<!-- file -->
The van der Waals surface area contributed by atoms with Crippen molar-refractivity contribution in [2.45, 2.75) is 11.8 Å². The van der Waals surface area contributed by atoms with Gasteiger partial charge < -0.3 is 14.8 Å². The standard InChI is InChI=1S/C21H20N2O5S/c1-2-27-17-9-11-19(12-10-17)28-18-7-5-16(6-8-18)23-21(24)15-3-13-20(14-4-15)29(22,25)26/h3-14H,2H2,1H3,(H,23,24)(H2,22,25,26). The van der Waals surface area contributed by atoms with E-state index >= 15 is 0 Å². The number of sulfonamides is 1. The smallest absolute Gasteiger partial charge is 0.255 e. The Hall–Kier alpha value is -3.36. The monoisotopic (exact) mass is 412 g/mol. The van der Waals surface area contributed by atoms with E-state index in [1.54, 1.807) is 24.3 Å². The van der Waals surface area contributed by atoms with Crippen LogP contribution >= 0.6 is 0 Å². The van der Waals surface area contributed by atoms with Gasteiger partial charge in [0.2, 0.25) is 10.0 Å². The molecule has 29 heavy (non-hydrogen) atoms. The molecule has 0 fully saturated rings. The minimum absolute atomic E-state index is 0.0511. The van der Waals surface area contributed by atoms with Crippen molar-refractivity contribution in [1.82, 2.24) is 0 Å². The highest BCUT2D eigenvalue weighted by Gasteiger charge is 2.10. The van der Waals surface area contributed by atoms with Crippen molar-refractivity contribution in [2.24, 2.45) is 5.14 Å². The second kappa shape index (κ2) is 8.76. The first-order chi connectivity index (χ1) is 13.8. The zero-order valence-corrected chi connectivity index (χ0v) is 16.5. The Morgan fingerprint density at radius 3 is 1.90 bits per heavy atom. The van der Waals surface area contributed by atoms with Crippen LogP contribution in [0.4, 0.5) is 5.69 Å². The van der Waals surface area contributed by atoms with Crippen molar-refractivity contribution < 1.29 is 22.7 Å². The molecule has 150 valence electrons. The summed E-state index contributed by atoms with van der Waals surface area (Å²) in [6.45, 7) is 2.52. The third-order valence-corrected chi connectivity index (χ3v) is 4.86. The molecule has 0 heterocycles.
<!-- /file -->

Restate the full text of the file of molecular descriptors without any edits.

The van der Waals surface area contributed by atoms with Crippen molar-refractivity contribution in [2.45, 2.75) is 11.8 Å². The van der Waals surface area contributed by atoms with Gasteiger partial charge < -0.3 is 14.8 Å². The standard InChI is InChI=1S/C21H20N2O5S/c1-2-27-17-9-11-19(12-10-17)28-18-7-5-16(6-8-18)23-21(24)15-3-13-20(14-4-15)29(22,25)26/h3-14H,2H2,1H3,(H,23,24)(H2,22,25,26). The van der Waals surface area contributed by atoms with E-state index >= 15 is 0 Å². The number of sulfonamides is 1. The smallest absolute Gasteiger partial charge is 0.255 e. The Hall–Kier alpha value is -3.36. The monoisotopic (exact) mass is 412 g/mol. The van der Waals surface area contributed by atoms with E-state index in [1.54, 1.807) is 24.3 Å². The van der Waals surface area contributed by atoms with Crippen LogP contribution >= 0.6 is 0 Å². The van der Waals surface area contributed by atoms with Gasteiger partial charge in [0.2, 0.25) is 10.0 Å². The molecule has 29 heavy (non-hydrogen) atoms. The molecule has 0 fully saturated rings. The minimum absolute atomic E-state index is 0.0511. The van der Waals surface area contributed by atoms with Crippen molar-refractivity contribution in [1.82, 2.24) is 0 Å². The highest BCUT2D eigenvalue weighted by Gasteiger charge is 2.10. The van der Waals surface area contributed by atoms with Crippen molar-refractivity contribution in [2.24, 2.45) is 5.14 Å². The second kappa shape index (κ2) is 8.76. The first-order chi connectivity index (χ1) is 13.8. The zero-order valence-corrected chi connectivity index (χ0v) is 16.5. The Morgan fingerprint density at radius 3 is 1.90 bits per heavy atom. The van der Waals surface area contributed by atoms with Crippen LogP contribution in [0.4, 0.5) is 5.69 Å². The van der Waals surface area contributed by atoms with Crippen molar-refractivity contribution < 1.29 is 22.7 Å². The molecule has 150 valence electrons. The summed E-state index contributed by atoms with van der Waals surface area (Å²) in [6.45, 7) is 2.52. The third-order valence-corrected chi connectivity index (χ3v) is 4.86. The molecule has 0 heterocycles.